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Do you guys remember that hand flex scene in the 2005 version of “Pride and Prejudice”, and the amount of tension that resulted from that nearly twenty-second bit? Well, “Emma”, directed by Autumn de Wilde, might just rival that scene.
Before reading on, here is your first and final spoiler warning. However, since the source material has been around for about two hundred and five years, I think it’s okay.
The film follows Emma Woodhouse (Anna Taylor-Joy) as she meddles in the love lives of her friends. After her close friend and governess marries and moves out, Emma finds companionship in Harriet Smith (Mia Goth), who Emma tries to set up with Vicar Elton (Josh O’Conner), who has a much higher status than Harriet. However, Harriet is in love with Robert Martin (Conner Swindells), a local tenant farmer to Emma’s sister’s husband’s brother, George Knightley (Johnny Flynn).
Confused? Here’s a handy graph, courtesy of The Guardian:
Got it? Anyway, moving on!
With every Jane Austen adaptation, one must always assume that every character will be at their most dramatic, and “Emma” is no exception. All the actors had terrific chemistry with one another, and all of the relationships and banter felt natural.
At one point, the main characters go to a ball. Here we get one of the most romantically tense scenes in recent cinema: two characters, Emma and George Knightley dancing together, without gloves. While this may seem like a silly note, it actually proves historically accurate for them to not wear gloves after a meal. Another one of the great things about this film was the historical accuracy. While no period piece is perfect, this one definitely did its research.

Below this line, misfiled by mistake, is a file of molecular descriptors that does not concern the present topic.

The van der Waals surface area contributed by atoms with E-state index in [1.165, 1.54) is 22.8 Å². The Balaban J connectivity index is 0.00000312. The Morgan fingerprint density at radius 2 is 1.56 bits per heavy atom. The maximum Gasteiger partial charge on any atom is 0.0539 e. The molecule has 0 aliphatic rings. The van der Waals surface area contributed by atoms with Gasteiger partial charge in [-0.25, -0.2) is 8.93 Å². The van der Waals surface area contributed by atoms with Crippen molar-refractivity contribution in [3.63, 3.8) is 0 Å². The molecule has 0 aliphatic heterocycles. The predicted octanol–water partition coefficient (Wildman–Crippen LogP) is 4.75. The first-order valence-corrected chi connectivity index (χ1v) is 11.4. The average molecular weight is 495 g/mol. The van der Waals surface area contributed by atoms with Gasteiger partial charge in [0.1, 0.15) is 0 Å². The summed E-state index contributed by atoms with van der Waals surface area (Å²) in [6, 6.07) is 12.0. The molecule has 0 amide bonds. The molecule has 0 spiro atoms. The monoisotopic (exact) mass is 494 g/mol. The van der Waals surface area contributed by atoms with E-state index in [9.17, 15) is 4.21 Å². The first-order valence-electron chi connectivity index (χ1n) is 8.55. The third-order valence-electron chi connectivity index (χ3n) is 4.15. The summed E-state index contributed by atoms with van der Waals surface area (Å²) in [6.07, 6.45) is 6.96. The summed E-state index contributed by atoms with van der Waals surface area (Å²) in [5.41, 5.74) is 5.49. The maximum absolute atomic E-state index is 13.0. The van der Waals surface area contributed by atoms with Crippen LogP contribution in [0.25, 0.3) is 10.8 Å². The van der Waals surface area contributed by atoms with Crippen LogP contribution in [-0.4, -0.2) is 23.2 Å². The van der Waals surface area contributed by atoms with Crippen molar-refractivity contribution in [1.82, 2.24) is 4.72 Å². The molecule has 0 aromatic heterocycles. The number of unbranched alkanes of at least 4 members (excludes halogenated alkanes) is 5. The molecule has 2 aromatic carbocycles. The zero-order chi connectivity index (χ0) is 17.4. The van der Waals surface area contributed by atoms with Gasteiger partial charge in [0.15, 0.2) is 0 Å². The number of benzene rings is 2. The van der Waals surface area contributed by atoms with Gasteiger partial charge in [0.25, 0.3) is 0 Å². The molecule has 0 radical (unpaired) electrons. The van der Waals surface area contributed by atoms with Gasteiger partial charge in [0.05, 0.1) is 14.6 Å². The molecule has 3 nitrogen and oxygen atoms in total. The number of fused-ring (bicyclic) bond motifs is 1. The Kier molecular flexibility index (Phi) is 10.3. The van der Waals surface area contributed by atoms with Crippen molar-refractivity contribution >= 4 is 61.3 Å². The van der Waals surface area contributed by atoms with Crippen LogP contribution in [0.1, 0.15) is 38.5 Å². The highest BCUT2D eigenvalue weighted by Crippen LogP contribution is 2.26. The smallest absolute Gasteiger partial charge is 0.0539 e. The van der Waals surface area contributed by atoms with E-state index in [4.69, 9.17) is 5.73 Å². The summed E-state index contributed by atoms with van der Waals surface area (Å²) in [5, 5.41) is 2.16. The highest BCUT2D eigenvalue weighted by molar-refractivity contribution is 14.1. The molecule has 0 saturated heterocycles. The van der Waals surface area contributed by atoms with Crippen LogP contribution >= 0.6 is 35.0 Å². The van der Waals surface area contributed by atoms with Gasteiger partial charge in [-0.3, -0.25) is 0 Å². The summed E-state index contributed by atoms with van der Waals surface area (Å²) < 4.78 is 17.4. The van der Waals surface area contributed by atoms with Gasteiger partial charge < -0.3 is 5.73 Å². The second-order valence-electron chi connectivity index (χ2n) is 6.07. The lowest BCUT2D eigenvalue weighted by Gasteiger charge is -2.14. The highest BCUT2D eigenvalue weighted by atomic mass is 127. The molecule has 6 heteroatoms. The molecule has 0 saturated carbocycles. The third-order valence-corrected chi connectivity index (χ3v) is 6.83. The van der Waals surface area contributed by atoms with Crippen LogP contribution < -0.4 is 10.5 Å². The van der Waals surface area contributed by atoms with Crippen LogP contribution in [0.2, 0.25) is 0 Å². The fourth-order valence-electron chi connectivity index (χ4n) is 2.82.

One of the few things that may distract the viewer from the story was the relationships between the characters and who was who. I’ll admit I cheated and had a character reference with me while I watched it. However, once I could identify which character was which the rest was smooth sailing.
Most importantly, the film provided much-needed escapism. First, the music, which was a mixture of vibrant classical music and some traditional English folk tunes, really captured the spirit and drama of Emma’s life. Next, the intricate sets, every little detail was thought out and nothing was put in there by accident. And finally, the costumes! Everything just felt so perfect, like the fancy life in England you always wanted to have.
Finally, the most important thing is that this film had a happy ending. Many directors will tease the audience into thinking there will be one end, but will then slip in a plot-twist right at the end. However, “Emma” is not the case. Yes, the ending can be predictable, but it’s what the audience suspects, and sometimes that’s what needs to be done. Sometimes, the world needs a happy ending.
In a very, very rare instance, I give this film a 10/10. It’s a delightful film that will have you smiling from beginning to end.
“Emma” is available to rent, starting at $5.99 from YouTube, Google Play, Amazon Prime, and iTunes.